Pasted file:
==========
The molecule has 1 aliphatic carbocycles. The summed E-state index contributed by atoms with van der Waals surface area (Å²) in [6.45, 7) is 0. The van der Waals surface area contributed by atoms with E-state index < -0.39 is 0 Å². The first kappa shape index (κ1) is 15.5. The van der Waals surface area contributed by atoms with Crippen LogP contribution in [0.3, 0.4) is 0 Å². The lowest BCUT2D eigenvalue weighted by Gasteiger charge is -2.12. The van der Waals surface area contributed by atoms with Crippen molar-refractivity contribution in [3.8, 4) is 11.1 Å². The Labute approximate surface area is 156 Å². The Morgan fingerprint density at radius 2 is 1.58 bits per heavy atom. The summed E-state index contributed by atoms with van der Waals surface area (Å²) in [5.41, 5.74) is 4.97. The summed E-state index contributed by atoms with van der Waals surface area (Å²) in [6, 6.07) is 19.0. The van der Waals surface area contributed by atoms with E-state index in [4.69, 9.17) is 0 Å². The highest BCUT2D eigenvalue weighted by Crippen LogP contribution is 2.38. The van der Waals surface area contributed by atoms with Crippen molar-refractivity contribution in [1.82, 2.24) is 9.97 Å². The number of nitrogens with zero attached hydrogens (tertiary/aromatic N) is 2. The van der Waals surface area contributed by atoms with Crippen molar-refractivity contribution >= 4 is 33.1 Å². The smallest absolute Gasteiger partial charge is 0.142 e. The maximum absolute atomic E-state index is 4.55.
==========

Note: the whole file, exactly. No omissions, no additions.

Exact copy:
The molecule has 1 aliphatic carbocycles. The summed E-state index contributed by atoms with van der Waals surface area (Å²) in [6.45, 7) is 0. The van der Waals surface area contributed by atoms with E-state index < -0.39 is 0 Å². The first kappa shape index (κ1) is 15.5. The van der Waals surface area contributed by atoms with Crippen LogP contribution in [0.3, 0.4) is 0 Å². The lowest BCUT2D eigenvalue weighted by Gasteiger charge is -2.12. The van der Waals surface area contributed by atoms with Crippen molar-refractivity contribution in [3.8, 4) is 11.1 Å². The Labute approximate surface area is 156 Å². The Morgan fingerprint density at radius 2 is 1.58 bits per heavy atom. The summed E-state index contributed by atoms with van der Waals surface area (Å²) in [5.41, 5.74) is 4.97. The summed E-state index contributed by atoms with van der Waals surface area (Å²) in [6, 6.07) is 19.0. The van der Waals surface area contributed by atoms with E-state index in [4.69, 9.17) is 0 Å². The highest BCUT2D eigenvalue weighted by Crippen LogP contribution is 2.38. The van der Waals surface area contributed by atoms with Crippen molar-refractivity contribution in [1.82, 2.24) is 9.97 Å². The number of nitrogens with zero attached hydrogens (tertiary/aromatic N) is 2. The van der Waals surface area contributed by atoms with Crippen molar-refractivity contribution >= 4 is 33.1 Å². The smallest absolute Gasteiger partial charge is 0.142 e. The maximum absolute atomic E-state index is 4.55.